Cyrix, IDT/Centaur, Rise ready low-end PC processors

Coming soon to a £500 PC near you... Maybe...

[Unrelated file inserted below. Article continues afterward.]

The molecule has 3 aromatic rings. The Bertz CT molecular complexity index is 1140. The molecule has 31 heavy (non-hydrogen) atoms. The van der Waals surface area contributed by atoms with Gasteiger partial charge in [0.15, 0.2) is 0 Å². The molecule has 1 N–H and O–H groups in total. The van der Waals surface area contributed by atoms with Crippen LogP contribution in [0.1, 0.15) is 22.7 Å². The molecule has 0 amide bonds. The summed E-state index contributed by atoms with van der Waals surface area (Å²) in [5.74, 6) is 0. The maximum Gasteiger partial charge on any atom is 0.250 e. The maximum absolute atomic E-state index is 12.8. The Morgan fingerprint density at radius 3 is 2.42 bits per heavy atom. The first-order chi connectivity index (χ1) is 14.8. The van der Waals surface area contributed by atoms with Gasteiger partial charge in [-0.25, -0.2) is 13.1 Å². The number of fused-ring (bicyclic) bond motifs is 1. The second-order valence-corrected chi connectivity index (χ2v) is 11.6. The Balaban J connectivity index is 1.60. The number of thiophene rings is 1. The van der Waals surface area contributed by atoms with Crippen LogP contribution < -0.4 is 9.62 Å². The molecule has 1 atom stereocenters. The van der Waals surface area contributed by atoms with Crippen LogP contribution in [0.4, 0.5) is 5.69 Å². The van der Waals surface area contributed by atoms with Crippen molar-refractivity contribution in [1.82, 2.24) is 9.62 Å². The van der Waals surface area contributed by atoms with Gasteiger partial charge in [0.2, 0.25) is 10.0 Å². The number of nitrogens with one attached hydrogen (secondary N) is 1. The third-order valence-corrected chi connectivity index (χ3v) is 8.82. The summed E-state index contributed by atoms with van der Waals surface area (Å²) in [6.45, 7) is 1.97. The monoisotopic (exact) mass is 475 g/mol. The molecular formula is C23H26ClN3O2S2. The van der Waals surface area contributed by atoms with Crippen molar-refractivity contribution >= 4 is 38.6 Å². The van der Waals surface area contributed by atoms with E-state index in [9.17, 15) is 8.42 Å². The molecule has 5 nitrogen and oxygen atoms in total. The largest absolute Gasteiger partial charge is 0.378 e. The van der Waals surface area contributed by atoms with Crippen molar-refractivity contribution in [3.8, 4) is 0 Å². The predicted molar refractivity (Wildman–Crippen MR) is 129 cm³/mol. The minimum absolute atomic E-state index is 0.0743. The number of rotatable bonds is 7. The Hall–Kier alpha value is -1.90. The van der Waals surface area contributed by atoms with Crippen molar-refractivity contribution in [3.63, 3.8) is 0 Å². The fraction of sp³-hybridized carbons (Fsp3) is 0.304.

Pretenders to Intel's low-end crown Cyrix, IDT/Centaur and Rise all announced next generation Basic PC-oriented x86-compatible processors at the Microprocessor Forum in San Jose, California today. Cyrix's product is M3, the first chip based on its new Jalapeno x86 core. According to project manager Greg Grohoski, the design focus was on increasing the bandwidth of the host PC's memory bus, rather than attempt to allow ever more program instructions to be processed simultaneously, the approach taken by Intel and by AMD for K7. Jalapeno is designed for high-speed, 600MHz and up processing. M3 adds to that a built-in memory manager, 256K of on-chip L2 cache and an "advanced" 3D graphics engine. It also supports MMX and AMD's 3DNow instruction set extensions. However, the memory manager, while improving data throughput, requires RAMBUS' RDRAM memory technology. RDRAM may be faster than SDRAM, but it's also more expensive -- in addition to the cost of the chips, RAMBUS levies a 2-5 per cent royalty -- which could limit the number of M3 supporters. That said, M3 is not due to become available until Q4 1999 -- and then only as samples -- giving RAMBUS time to get its technology established. Rise Technology's mP6 family is set to ship sooner, sampling this quarter and going into full production not long after. The company claims the chip offers 15 per cent better core CPU performance than the Pentium II for a given clock speed. And it can execute three MMX instructions per cycle, faster than any other x86 processor. At the same time, Ken Munson, principal engineer on the mP6, said it had a very low power consumption -- unused CPU circuitry is turned off automatically -- making it ideal for notebooks. Munson would not, however, be drawn on the speeds the chip would be available in, nor would be comment on pricing. The initial chip will offer just 16K of L1 cache, as will the next release, the mP6 II, which is designed to compete with the Mendocino version of Intel's Celeron, currently performance hamstrung by the Great Stan's keenness that it not compete with PII. Like M3, mP6 will feature 256K on-chip L2 cache. That's not a feature shared by IDT/Centaur's WinChip 4, however. Instead, according to Centaur president Glen Henry, the chip will simply boast a much larger L1 cache. "There's a 1-2 per cent difference in performance between a mix of L1 and L2 on-chip cache and just L1, but a 50mm increase in die size," he said. Since Centaur's design philosophy is all about keeping the die size down -- and therefore reducing the cost of each chip -- it opted for just L1. Henry admitted previous WinChips were "lagging in megahertz", something version 4 was to address. The new release will offer speeds of 400-500MHz and contain 128K of L1 cache. It also uses a new core that is designed to reduce the likelihood of data not being found in the cache thus forcing the CPU to wait for it to arrive via the system bus. Version 1 of WinChip 4 will go into production in the second half of next year, said Henry, using 0.25-micron technology. A faster (500-700MHz) release based on the 0.18-micron process, will begin production in the first half of 2000. All three vendors' chips will use Socket 7 interfaces. "We won't do Slot 1," said Henry. "It's not where our market is." "There's still plenty of demand out there for Socket 7," added Grohosk. ® Click for more stories

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